We believe that brands need a human purpose if they are to mean anything at all to people. When they have purpose, then you can create the sort of ideas that really move people and can change behaviours.
I'm thinking of "#LikeAGirl" for P&G's Always.
Coca-Cola's "Small World Machines".
These are clients who embrace the power of ideas to solve customer problems and not just to sell.
"What helps people helps business", as Leo said sixty years ago.
'Creativity Without Borders' is Leo Burnett Worldwide's operating system. "#LikeAGirl" was the result of a collaboration between Leo Burnett Chicago, Toronto and London. Creative Directors: Judy John, Becky Swanson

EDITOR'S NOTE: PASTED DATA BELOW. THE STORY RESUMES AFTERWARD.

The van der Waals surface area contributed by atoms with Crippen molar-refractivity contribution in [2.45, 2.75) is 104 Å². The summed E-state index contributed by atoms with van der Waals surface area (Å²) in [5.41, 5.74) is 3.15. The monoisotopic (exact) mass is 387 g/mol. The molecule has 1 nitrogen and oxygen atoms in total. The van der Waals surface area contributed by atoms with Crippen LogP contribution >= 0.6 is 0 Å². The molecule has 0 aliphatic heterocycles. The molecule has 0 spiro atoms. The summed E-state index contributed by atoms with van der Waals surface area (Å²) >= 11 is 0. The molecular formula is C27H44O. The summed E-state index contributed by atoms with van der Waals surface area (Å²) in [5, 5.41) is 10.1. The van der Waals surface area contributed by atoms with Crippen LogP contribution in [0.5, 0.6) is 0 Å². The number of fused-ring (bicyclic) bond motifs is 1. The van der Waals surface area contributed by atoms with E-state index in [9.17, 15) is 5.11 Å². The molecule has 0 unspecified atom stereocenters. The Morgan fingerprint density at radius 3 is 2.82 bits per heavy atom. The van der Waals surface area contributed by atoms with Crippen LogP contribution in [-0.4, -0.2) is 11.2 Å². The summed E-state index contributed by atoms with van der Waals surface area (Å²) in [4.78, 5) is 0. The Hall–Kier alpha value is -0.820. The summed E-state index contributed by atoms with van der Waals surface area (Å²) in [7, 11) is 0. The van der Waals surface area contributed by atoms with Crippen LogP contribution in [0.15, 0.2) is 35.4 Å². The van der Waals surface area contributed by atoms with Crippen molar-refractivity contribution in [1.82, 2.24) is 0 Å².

What it means is that today we have the opportunity to go beyond messages to deliver experiences at every possible touchpoint. Offering utility.
Which is why I have chosen the work we did for the Chicago Art Institute as ad number four.
It won a Cannes Grand Prix for Creative Effectiveness.
It also demonstrates, I think, the sort of work we're doing in Chicago. Apps, experiences, work of real interest in new partnerships. Working in unison with a unicorn brand like Airbnb was a fresh new way of thinking about marketing."
Agency: Leo Burnett, Chicago. Creative Director: Mikal Pittman.
The idea helped the Van Gogh exhibition become the most successful show in 15 years at the Institute with attendances up 54% and attendance by locals up 93%, revenues totalling $66m.
The fifth ad
"My final ad is Samsung "Ostrich".